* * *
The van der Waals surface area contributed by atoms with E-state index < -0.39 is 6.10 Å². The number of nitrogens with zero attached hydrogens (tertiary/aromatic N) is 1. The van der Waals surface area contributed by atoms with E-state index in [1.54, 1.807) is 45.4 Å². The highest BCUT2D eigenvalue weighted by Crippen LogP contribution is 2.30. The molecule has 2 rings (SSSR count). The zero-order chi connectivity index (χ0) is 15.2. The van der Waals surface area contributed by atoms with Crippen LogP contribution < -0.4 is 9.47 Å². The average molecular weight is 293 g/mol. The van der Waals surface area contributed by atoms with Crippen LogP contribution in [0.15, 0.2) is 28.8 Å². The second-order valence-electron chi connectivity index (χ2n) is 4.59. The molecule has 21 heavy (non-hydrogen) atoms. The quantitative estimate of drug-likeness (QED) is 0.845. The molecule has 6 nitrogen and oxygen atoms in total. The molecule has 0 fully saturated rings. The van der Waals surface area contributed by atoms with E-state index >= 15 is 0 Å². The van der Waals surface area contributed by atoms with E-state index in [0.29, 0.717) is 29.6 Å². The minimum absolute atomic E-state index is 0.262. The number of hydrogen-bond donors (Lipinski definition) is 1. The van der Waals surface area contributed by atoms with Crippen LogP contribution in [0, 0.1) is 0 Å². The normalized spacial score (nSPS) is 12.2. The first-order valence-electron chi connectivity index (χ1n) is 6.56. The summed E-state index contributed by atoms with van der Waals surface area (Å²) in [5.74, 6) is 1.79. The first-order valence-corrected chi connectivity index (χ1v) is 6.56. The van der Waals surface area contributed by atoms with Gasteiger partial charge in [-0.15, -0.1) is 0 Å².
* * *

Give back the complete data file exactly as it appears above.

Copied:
The van der Waals surface area contributed by atoms with E-state index < -0.39 is 6.10 Å². The number of nitrogens with zero attached hydrogens (tertiary/aromatic N) is 1. The van der Waals surface area contributed by atoms with E-state index in [1.54, 1.807) is 45.4 Å². The highest BCUT2D eigenvalue weighted by Crippen LogP contribution is 2.30. The molecule has 2 rings (SSSR count). The zero-order chi connectivity index (χ0) is 15.2. The van der Waals surface area contributed by atoms with Crippen LogP contribution < -0.4 is 9.47 Å². The average molecular weight is 293 g/mol. The van der Waals surface area contributed by atoms with Crippen LogP contribution in [0.15, 0.2) is 28.8 Å². The second-order valence-electron chi connectivity index (χ2n) is 4.59. The molecule has 21 heavy (non-hydrogen) atoms. The quantitative estimate of drug-likeness (QED) is 0.845. The molecule has 6 nitrogen and oxygen atoms in total. The molecule has 0 fully saturated rings. The van der Waals surface area contributed by atoms with E-state index >= 15 is 0 Å². The van der Waals surface area contributed by atoms with E-state index in [0.29, 0.717) is 29.6 Å². The minimum absolute atomic E-state index is 0.262. The number of hydrogen-bond donors (Lipinski definition) is 1. The van der Waals surface area contributed by atoms with Crippen LogP contribution in [0, 0.1) is 0 Å². The normalized spacial score (nSPS) is 12.2. The first-order valence-electron chi connectivity index (χ1n) is 6.56. The summed E-state index contributed by atoms with van der Waals surface area (Å²) in [5.74, 6) is 1.79. The first-order valence-corrected chi connectivity index (χ1v) is 6.56. The van der Waals surface area contributed by atoms with Gasteiger partial charge in [-0.15, -0.1) is 0 Å².